It had been his father’s wish, and the wish of his people, that Wistaria and the country of Princess Lilia should be united by his marriage, and Perivale was ready enough to do what it seemed to be his duty; but, as he wandered through the palace on the day before the royal wedding, he was a little melancholy, feeling that the happy life which he had known until now was over. And, wandering thus, his thoughts in the past, carelessly opening a chest here or a cupboard there, he came suddenly upon a silver key.

NOT for a moment did he doubt. It was the key to the little green door. And as he held it between his fingers all his childish memories of the green door came back to him—the fears, the wonders and the fancies; and suddenly he knew that if ever he was to go through that door it must be now, before his fate was linked with that of the Princess Lilia. As yet she had not seen him. If she never was to see him now, how could she grieve for him?

He hurried through the palace and into the garden. None saw him go save a waiting maid, who watched him idly. The trees had hung new branches over the little door, and he had to force his way through, but in the end he came to it; and with a thrill of anticipation, half fearful, half eager, he turned the lock, and so passed through the green door into the unknown world beyond.

And there was nothing there—no dragons, no robbers, no bottomless pits! Alas, not even an enchanted forest! The door shut with a click behind him, and he was on the outside of the palace wall, with the royal deer park in front of him. He moved a dozen paces away, looked about him and saw that he was still in the world he knew. A little amused, a little angry, he came back again. Better to have gone on imagining than to have found the reality so commonplace.

Yet, perhaps, not entirely commonplace. For now that he looked for the door he could not find it. That was curious. Yet the explanation might be simple enough. The door, no doubt, had been made of stone on this side, the same color as the wall, so that it should not be seen by the passer-by. For a little while Perivale amused himself by searching for it, and then, remembering that in any case he had left the key on the other side of the door, he laughed and set out leisurely on his walk round the palace walls, until he should reach the main gate of the castle.

The waiting maid, watching idly, had seen His Majesty push through the trees which fringed the wall; watching eagerly, had seen him come to a little green door and put a key to its lock; watching fearfully, had seen him open the door and pass beyond her sight. Breathlessly she ran to tell the others.

AS PERIVALE came to the main gate, he remembered that it was on this afternoon that the princess was to set foot in the palace for the first time, and for the first time to see him. Looking down at his clothes, torn and dirtied by the trees through which he had pushed his way, he smiled to think how she would regard him if she met him thus, and he made the more haste to reach the privacy of his room.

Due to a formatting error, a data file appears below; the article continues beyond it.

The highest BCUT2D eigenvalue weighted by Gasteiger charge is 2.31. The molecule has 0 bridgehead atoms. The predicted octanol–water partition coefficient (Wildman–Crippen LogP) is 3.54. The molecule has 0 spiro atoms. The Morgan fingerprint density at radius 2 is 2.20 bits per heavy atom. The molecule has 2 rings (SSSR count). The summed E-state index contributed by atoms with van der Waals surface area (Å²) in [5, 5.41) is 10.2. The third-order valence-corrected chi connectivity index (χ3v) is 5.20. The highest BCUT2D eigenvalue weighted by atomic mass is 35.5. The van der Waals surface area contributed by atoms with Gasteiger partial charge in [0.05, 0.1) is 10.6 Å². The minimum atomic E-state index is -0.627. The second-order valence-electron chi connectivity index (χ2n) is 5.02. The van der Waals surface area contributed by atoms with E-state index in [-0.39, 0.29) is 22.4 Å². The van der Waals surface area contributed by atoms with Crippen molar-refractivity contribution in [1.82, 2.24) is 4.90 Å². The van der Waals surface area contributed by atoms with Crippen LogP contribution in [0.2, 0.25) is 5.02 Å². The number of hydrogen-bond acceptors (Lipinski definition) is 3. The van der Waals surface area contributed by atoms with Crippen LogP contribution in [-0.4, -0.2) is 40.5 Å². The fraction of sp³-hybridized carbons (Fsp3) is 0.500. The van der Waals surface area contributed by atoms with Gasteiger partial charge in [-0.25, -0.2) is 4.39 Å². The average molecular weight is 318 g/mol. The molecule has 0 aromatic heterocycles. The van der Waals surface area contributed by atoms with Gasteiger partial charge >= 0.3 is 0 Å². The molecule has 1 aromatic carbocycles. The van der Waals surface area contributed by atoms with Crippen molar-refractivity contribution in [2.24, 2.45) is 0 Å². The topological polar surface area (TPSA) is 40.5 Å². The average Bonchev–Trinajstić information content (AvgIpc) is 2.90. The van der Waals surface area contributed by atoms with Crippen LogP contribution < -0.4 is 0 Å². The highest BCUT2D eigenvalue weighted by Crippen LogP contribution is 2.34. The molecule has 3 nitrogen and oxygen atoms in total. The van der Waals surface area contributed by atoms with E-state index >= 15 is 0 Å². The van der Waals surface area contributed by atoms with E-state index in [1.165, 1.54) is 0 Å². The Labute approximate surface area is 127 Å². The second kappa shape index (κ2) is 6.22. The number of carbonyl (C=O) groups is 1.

But he was never to reach it. A soldier at the gate barred the way. “Well,” he asked gruffly, “what do you want?”

“Nothing, my man, but to get to my own chamber,” said Perivale mildly.

“Then right about turn and get to it,” said the soldier, lowering his pike.

“I perceive that you are new to your duties,” said Perivale pleasantly. “I am the king.”

Other soldiers lounged up from the courtyard. “What’s this?” said one, who seemed to be in some authority.

“The silly fellow says he’s the king. What shall we do with him?”

“Fool, I am the king!” thundered Perivale.

At this declaration there was a roar of laughter.

One of the soldiers came and looked at him more closely “Aye, you’re not unlike,” he said, “save that a king is a king, and a common man is a common man. Take my advice, friend, and get along home before trouble comes to you.”

AT THIS moment one of the women came running into the courtyard.

“The king!” she cried. “The king! He went through the green door! The green door! He will never come back!”

Many of the soldiers ran to her, eager to hear more, but he who was in authority came and looked again at Perivale.

“Aye, he will never come back,” he murmured to himself, “but one who is like the king comes in his place, saying that he is the king. My friend,” and he put a hand on Perivale’s

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shoulder, “this is very curious. Your tale came pat to the moment. Doubtless you will be able to tell us that you knew the king was not in the palace to give you the lie.”

He gave an order, and Perivale was seized and marched into the palace. “After all,” he said to himself, “that little green door seems not to have been as commonplace as I thought.”

And so it proved. An hour later the chancellor was summing up the matter to the satisfaction of all but the prisoner.

“It is clear,” he said, “what has occurred. His late lamented Majesty, in spite of all warnings, ventured through the green door. On the other side of that door lurked a fiend, a monster, capable of assuming the shape, and in some measure the appearance, of his victim. To rend His Majesty in pieces, to garb himself in His Majesty’s clothes, is the work of a moment; and, so garbed, with designs upon the throne itself, this monster presents himself at the palace gates. But though he can assume, to some slight extent, His Majesty’s appearance, he cannot assume His Majesty’s great qualities. Can he engage three swordsmen at once? He refuses even to try. Can he surpass in excellence of learning our wisest philosophers? He laughs at the idea of it. How then can he be that most endowed of all monarchs, our noble King Perivale?”

“True,” said Perivale grimly to himself. “How can I be?”